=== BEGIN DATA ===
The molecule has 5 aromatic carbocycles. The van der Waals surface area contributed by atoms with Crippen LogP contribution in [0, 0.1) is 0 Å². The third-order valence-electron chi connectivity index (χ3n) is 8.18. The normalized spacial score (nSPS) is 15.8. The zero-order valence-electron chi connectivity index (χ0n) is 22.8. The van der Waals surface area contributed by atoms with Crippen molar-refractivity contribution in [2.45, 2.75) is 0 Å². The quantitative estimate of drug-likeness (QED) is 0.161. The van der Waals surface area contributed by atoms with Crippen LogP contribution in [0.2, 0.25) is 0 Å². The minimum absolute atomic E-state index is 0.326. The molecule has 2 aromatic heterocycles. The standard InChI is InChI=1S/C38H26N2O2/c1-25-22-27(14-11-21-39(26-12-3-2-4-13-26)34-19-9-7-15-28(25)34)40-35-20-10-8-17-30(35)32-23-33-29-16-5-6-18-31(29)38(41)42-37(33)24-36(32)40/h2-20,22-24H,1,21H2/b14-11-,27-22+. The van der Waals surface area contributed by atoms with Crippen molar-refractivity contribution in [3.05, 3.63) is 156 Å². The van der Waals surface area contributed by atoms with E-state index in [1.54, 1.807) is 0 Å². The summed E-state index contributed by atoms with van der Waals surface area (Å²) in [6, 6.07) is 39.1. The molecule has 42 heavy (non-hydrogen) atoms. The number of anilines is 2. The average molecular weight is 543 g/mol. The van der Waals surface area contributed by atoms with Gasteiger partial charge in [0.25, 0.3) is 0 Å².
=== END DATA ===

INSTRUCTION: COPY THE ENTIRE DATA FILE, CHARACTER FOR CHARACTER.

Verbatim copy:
The molecule has 5 aromatic carbocycles. The van der Waals surface area contributed by atoms with Crippen LogP contribution in [0, 0.1) is 0 Å². The third-order valence-electron chi connectivity index (χ3n) is 8.18. The normalized spacial score (nSPS) is 15.8. The zero-order valence-electron chi connectivity index (χ0n) is 22.8. The van der Waals surface area contributed by atoms with Crippen molar-refractivity contribution in [2.45, 2.75) is 0 Å². The quantitative estimate of drug-likeness (QED) is 0.161. The van der Waals surface area contributed by atoms with Crippen LogP contribution in [0.2, 0.25) is 0 Å². The minimum absolute atomic E-state index is 0.326. The molecule has 2 aromatic heterocycles. The standard InChI is InChI=1S/C38H26N2O2/c1-25-22-27(14-11-21-39(26-12-3-2-4-13-26)34-19-9-7-15-28(25)34)40-35-20-10-8-17-30(35)32-23-33-29-16-5-6-18-31(29)38(41)42-37(33)24-36(32)40/h2-20,22-24H,1,21H2/b14-11-,27-22+. The van der Waals surface area contributed by atoms with Crippen molar-refractivity contribution in [3.05, 3.63) is 156 Å². The van der Waals surface area contributed by atoms with E-state index in [1.54, 1.807) is 0 Å². The summed E-state index contributed by atoms with van der Waals surface area (Å²) in [6, 6.07) is 39.1. The molecule has 42 heavy (non-hydrogen) atoms. The number of anilines is 2. The average molecular weight is 543 g/mol. The van der Waals surface area contributed by atoms with Gasteiger partial charge in [0.25, 0.3) is 0 Å².